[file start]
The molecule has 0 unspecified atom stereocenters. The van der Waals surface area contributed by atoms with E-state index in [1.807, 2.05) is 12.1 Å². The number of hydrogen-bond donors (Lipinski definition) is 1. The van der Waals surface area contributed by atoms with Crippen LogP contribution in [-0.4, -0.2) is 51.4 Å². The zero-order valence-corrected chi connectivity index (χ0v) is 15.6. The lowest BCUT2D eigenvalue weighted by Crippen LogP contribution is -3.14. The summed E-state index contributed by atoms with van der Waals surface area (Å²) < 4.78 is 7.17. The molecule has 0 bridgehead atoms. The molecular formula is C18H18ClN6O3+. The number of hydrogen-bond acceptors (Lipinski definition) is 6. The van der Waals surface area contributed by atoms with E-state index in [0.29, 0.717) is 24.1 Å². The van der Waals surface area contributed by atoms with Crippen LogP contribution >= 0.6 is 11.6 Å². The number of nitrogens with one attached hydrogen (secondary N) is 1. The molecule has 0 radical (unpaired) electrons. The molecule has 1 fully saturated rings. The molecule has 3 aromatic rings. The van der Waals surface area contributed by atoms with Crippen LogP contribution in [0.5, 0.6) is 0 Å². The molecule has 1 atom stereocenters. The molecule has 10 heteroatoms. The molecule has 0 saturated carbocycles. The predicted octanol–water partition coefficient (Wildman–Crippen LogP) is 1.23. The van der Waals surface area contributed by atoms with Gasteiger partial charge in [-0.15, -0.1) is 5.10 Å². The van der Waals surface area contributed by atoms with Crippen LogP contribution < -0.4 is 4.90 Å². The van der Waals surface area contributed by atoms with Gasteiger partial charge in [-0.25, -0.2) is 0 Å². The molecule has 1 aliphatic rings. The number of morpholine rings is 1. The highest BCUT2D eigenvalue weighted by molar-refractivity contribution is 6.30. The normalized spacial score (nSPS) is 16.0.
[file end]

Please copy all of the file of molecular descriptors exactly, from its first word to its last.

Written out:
The molecule has 0 unspecified atom stereocenters. The van der Waals surface area contributed by atoms with E-state index in [1.807, 2.05) is 12.1 Å². The number of hydrogen-bond donors (Lipinski definition) is 1. The van der Waals surface area contributed by atoms with Crippen LogP contribution in [-0.4, -0.2) is 51.4 Å². The zero-order valence-corrected chi connectivity index (χ0v) is 15.6. The lowest BCUT2D eigenvalue weighted by Crippen LogP contribution is -3.14. The summed E-state index contributed by atoms with van der Waals surface area (Å²) < 4.78 is 7.17. The molecule has 0 bridgehead atoms. The molecular formula is C18H18ClN6O3+. The number of hydrogen-bond acceptors (Lipinski definition) is 6. The van der Waals surface area contributed by atoms with E-state index in [0.29, 0.717) is 24.1 Å². The van der Waals surface area contributed by atoms with Crippen LogP contribution >= 0.6 is 11.6 Å². The number of nitrogens with one attached hydrogen (secondary N) is 1. The molecule has 0 radical (unpaired) electrons. The molecule has 1 fully saturated rings. The molecule has 3 aromatic rings. The van der Waals surface area contributed by atoms with Crippen LogP contribution in [0.5, 0.6) is 0 Å². The molecule has 1 atom stereocenters. The molecule has 10 heteroatoms. The molecule has 0 saturated carbocycles. The predicted octanol–water partition coefficient (Wildman–Crippen LogP) is 1.23. The van der Waals surface area contributed by atoms with Gasteiger partial charge in [-0.15, -0.1) is 5.10 Å². The van der Waals surface area contributed by atoms with Crippen LogP contribution < -0.4 is 4.90 Å². The van der Waals surface area contributed by atoms with Gasteiger partial charge in [-0.25, -0.2) is 0 Å². The molecule has 1 aliphatic rings. The number of morpholine rings is 1. The highest BCUT2D eigenvalue weighted by molar-refractivity contribution is 6.30. The normalized spacial score (nSPS) is 16.0.